Sadly, investors too often see, hear and speak no evil. Their failure to protest at Donald’s Trump’s entry ban is only the latest example. 

Critics of this dog-whistle politics include big brand CEO, the presidents of Ivy League universities, leaders of key allies and even leading right-wingers. But not a word from investors.

Why? ‘Investors aren’t in the business of saving the world.’ ‘He won, even if he lost the popular vote, and he said clearly what he’d do.’ ‘We do policy advocacy behind the scenes, unless our interests are directly threatened.’ 

These reasons work in normal times. But the world is facing an international crisis that transcends business-as-usual politics. And, as Europeans, Trump’s desire to weaken the EU can’t be ignored.

There is another reason for investors engaging. Trump’s administration embodies the worst of corporate America and investors share responsibility for this.

The Economist highlights that the Trump cabinet is “paler, maler and staler” than any since 1981. But lack of diversity is well known across many US corporate boards. 

At a time of huge concern about economic inequality, the wealth of Trump’s likely cabinet is about five times greater than Obama’s and about 34 times greater than George W Bush’s.

The parallels between Trump’s narcissism and that of corporate CEOs, not least the sycophancy of followers, is well described by Michael Macoby. The minimalist step of an independent chair is rejected by over half of S&P 500 companies.

The administration has made obvious its indifference to transparency about business relationships and conflicts of interests. But powerful corporate trade bodies have been pushing for lax action for decades, with investors saying little.

The cabinet is packed full of climate sceptics and the new regime has erased reference to climate change from government websites, threatening scientists who dare to challenge the new norm of ‘alternative facts’.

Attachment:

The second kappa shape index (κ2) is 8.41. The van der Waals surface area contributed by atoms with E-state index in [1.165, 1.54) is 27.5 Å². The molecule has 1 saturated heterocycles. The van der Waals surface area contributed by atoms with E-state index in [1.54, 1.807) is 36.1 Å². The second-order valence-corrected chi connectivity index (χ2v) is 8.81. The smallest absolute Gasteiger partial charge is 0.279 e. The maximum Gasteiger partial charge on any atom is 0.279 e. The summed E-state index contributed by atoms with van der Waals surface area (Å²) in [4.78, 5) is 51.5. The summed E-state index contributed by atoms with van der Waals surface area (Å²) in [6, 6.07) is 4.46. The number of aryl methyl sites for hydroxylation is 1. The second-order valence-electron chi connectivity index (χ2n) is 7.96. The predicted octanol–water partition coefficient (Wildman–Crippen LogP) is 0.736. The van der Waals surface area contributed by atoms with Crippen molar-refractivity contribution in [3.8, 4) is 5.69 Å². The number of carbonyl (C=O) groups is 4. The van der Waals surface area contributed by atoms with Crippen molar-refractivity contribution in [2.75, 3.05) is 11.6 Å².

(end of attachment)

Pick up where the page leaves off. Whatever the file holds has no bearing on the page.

On all of these issues, institutional investors have tolerated or actively enabled dysfunctional cultural norms. Trump is no aberration but rather a predictable Frankenstein from decades of not-so-benign neglect and worse.

And then, of course, there are the negative implications of Trump’s policies for long-term returns and the interests of savers if protectionism cuts growth and triggers instability – even if share prices do well in the short term.

Some might say investor CEOs cannot speak because of their accountability to boards, shareholders and customers. Nonsense! EY justified the membership of Trump’s advisory panel on the grounds that the CEO was taking part in his personal capacity. 

Speaking out in public is only the first step. Investors could, collectively, help fill the leadership vacuum.  

So what is wrong with investment CEOs showing leadership by expressing their personal repugnance at what the Trump administration is doing? And those that agree with him should speak out too. Investment leaders are real human beings with real feelings and real values, after all. There is plenty of business school research showing that people like to be led by real people, not robots, and that organisations led by real people perform better.

The warning by Mark Carney, the governor of the Bank of England, is timely: “Just as any revolution eats its children, unchecked market fundamentalism can devour the social capital essential for the long-term dynamism of capital itself”. 

As a result of what they have incentivised and tolerated, investors have shared responsibility for the crisis we face today. If now is not the time to get off the fence and show real leadership, then when will be?

Dr Raj Thamotheram is CEO of Preventable Surprises and a visiting fellow at the Smith School, Oxford University and Rob Lake is an independent responsible investment adviser